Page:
Editor's note: This paper was read at the fourth annual University of Dayton Philosophy Colloquium, held in 1974.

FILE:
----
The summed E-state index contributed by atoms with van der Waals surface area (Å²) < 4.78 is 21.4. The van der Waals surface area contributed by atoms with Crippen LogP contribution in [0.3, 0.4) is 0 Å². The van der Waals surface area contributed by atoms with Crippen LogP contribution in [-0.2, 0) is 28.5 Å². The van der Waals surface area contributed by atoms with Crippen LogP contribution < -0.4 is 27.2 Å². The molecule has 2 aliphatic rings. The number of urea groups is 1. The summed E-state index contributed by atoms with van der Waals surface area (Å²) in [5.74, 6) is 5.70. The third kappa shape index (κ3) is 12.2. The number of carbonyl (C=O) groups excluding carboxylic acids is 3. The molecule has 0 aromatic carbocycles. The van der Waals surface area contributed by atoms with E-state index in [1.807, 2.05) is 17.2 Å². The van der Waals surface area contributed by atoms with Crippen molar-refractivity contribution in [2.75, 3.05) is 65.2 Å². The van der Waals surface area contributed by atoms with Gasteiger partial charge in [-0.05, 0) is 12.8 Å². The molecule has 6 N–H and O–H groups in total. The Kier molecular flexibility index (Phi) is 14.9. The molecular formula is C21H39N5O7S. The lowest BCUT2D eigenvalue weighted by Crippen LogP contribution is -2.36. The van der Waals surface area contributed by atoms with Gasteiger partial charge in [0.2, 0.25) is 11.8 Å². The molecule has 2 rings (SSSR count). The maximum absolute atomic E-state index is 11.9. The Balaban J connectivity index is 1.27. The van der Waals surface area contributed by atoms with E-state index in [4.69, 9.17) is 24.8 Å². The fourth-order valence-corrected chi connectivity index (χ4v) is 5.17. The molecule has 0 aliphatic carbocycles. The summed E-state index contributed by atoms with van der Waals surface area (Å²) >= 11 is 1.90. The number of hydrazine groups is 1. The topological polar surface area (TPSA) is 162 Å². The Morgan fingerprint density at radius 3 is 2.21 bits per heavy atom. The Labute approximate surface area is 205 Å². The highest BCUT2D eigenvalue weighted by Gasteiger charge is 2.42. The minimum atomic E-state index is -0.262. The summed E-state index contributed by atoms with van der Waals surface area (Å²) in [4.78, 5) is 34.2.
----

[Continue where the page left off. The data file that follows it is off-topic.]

Should the Christian Philosopher be Committed to Action? Speculative and practical issues seem to be involved in that eternal and very contemporary question. Its two contradictory answers will mold the thought and life of the Christian philosopher in two very different ways. The problem, by the way, does not appear to be unique to him. One can think of the artist, the scientist, etc., but it appears here more crucial because of his hold on and his pretense to a rational synthesis in depth and a kind of active subalternation on all other types of human knowledge if not on the humano-divine degrees like Theology. One could foresee two extreme positions contrariwise.

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